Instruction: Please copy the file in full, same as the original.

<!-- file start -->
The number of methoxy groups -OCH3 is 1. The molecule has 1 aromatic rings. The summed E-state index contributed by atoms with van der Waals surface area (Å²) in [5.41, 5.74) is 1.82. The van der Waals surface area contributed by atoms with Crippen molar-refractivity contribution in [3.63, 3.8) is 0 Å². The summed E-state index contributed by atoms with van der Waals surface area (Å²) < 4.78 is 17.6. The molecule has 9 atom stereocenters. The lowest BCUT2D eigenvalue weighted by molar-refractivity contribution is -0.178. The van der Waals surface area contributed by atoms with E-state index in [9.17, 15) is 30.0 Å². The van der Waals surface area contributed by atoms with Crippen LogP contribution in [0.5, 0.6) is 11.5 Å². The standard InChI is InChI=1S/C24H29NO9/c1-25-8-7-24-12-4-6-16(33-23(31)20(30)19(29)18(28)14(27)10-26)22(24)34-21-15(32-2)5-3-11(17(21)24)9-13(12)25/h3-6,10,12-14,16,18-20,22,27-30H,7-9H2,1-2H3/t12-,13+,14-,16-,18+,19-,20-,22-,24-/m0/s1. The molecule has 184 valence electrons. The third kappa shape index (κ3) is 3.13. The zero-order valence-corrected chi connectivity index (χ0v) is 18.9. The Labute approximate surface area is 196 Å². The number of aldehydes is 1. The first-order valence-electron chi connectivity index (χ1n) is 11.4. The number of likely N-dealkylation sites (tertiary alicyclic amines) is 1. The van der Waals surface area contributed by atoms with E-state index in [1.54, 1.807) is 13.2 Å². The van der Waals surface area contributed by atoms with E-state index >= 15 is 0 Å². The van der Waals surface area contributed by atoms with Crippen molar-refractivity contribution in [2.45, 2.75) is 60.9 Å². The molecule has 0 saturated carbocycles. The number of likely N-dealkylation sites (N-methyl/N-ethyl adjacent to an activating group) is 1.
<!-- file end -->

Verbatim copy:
The number of methoxy groups -OCH3 is 1. The molecule has 1 aromatic rings. The summed E-state index contributed by atoms with van der Waals surface area (Å²) in [5.41, 5.74) is 1.82. The van der Waals surface area contributed by atoms with Crippen molar-refractivity contribution in [3.63, 3.8) is 0 Å². The summed E-state index contributed by atoms with van der Waals surface area (Å²) < 4.78 is 17.6. The molecule has 9 atom stereocenters. The lowest BCUT2D eigenvalue weighted by molar-refractivity contribution is -0.178. The van der Waals surface area contributed by atoms with E-state index in [9.17, 15) is 30.0 Å². The van der Waals surface area contributed by atoms with Crippen LogP contribution in [0.5, 0.6) is 11.5 Å². The standard InChI is InChI=1S/C24H29NO9/c1-25-8-7-24-12-4-6-16(33-23(31)20(30)19(29)18(28)14(27)10-26)22(24)34-21-15(32-2)5-3-11(17(21)24)9-13(12)25/h3-6,10,12-14,16,18-20,22,27-30H,7-9H2,1-2H3/t12-,13+,14-,16-,18+,19-,20-,22-,24-/m0/s1. The molecule has 184 valence electrons. The third kappa shape index (κ3) is 3.13. The zero-order valence-corrected chi connectivity index (χ0v) is 18.9. The Labute approximate surface area is 196 Å². The number of aldehydes is 1. The first-order valence-electron chi connectivity index (χ1n) is 11.4. The number of likely N-dealkylation sites (tertiary alicyclic amines) is 1. The van der Waals surface area contributed by atoms with E-state index in [1.54, 1.807) is 13.2 Å². The van der Waals surface area contributed by atoms with E-state index >= 15 is 0 Å². The van der Waals surface area contributed by atoms with Crippen molar-refractivity contribution in [2.45, 2.75) is 60.9 Å². The molecule has 0 saturated carbocycles. The number of likely N-dealkylation sites (N-methyl/N-ethyl adjacent to an activating group) is 1.